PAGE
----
1. Zoe, the stone is a granite tile about ½ inch thick. Will that take 45 minutes? Also what do you think about putting the water pan above the stone? OR does it not matter?

      2. Granite at that thickness will probably require a 45-min preheat, yes. We’ve found that the position of the steam pan in the oven doesn’t matter, believe it or not. It just circulates no matter where placed.

  24. Hi Jeff/Zoe,
    Can you please advise if the 3 qrt Dutch oven made of Cast ALLUMINUM (not Cast IRON) sold by Nordic Ware is suitable for baking bread. It is made in the USA.
    It is much lighter than cast iron.

    1. Neither of us have used one like this, so we can’t say for sure. But– we are fairly confident that any close-able baking vessel will work, so I can’t think of any reason why this woudn’t.

  25. Hi! Trying this for the first time tomorrow and am curious about the metal broil pan. I can’t find ours have don’t have any other metal pans except for our stainless steel muffin tins. Would I be able to use a stoneware jelly roll pan for the steam component or does it HAVE to be only metal?

  26. I am looking at upgrading my oven and have found a Ge model with a Steam Clean option. Any idea if this might be an alternative to more traditional methods of introducing steam into the oven???

    1. Hi Ann,

      Does it have a steam injector or is it just meant to clean the oven? The steam is only used in the first 10 minutes of the baking, so you don’t want the steam to be in the oven longer than that or you’ll have soggy bread, instead of a crisp crust.

      Thanks, Zoë

  27. I am having trouble getting a crust with good crunch. I have an efficiency oven (read: tiny tiny oven) with a thermometer so I know my temperature is right, but I’m wondering if there isn’t enough circulation or too much steam for such a small space. Have you ever baked in a tiny oven? Would you recommend less steam or higher heat?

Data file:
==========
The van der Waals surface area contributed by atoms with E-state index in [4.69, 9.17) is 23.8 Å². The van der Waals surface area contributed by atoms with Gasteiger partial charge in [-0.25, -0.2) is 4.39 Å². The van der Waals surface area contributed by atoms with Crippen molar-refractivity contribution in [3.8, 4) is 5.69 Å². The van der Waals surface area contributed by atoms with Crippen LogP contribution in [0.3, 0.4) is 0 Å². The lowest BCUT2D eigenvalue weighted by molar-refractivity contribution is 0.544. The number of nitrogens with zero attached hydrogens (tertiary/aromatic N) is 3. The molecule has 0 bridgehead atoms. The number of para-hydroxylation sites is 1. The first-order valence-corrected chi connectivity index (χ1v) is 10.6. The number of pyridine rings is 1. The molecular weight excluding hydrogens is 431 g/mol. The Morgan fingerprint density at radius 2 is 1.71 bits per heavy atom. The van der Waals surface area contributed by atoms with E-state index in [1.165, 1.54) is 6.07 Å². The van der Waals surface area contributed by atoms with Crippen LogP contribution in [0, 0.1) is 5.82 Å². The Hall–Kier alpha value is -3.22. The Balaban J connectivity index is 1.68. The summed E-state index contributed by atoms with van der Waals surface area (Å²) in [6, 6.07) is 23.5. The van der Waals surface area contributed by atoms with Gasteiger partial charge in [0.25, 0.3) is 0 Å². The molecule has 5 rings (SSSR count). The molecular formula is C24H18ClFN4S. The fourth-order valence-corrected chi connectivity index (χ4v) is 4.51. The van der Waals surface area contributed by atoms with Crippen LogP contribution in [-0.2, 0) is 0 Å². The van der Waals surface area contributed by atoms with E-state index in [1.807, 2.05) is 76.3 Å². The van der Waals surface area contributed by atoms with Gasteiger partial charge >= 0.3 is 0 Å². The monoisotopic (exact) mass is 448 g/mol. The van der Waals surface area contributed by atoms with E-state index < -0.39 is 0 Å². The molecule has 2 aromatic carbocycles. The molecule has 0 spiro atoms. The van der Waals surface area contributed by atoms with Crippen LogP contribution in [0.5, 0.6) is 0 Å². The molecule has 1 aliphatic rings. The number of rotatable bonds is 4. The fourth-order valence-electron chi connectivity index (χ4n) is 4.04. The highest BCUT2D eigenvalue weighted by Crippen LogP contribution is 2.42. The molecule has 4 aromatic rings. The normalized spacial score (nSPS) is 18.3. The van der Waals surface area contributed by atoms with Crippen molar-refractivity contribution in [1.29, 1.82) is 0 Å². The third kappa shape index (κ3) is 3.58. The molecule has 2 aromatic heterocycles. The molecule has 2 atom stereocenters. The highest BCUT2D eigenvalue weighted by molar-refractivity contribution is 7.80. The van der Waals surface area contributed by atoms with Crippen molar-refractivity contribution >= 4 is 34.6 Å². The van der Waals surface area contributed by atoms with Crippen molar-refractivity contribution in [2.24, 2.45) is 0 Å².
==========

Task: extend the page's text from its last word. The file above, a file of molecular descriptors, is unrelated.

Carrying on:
1. Ryann: Usually we find that smaller ovens give a crustier result, so I’m not sure. If I had to guess, I’d say that the oven is venting away the steam. Can’t do much about that (except try one of the alternative steam methods, see page 19 to 20 in The New Artisan Bread in Five Minutes a Day (on Amazon at

    1. Afraid we haven’t used this kind of an oven, so I just can’t make a recommendation. Just go with the manufacturer’s suggestion.

  28. Is it OK if the one cup of water in a broiler pan evaporates before the baking is done? Should I start out with 2 cups or is 1 cup enough?

    1. 1 cup is definitely enough, and it will most certainly all evaporate within the first one third of the baking time

  29. I have a Miele steam oven. Should I select 100% humidity for the entire cook time? What do you suggest? I have your GF artisan bread book.

    1. Ah, so do I, it’s new. I’m still experimenting– I’ve found that putting three bursts of steam at the beginning isn’t enough. I have the Miele HR 1622-3i induction range. Which model are you using, and how do you set it up for 100% humidity? I think mine is very different from what you’re describing. All that said, you generally don’t want steam for the whole time– usually just the first 10 minutes or so.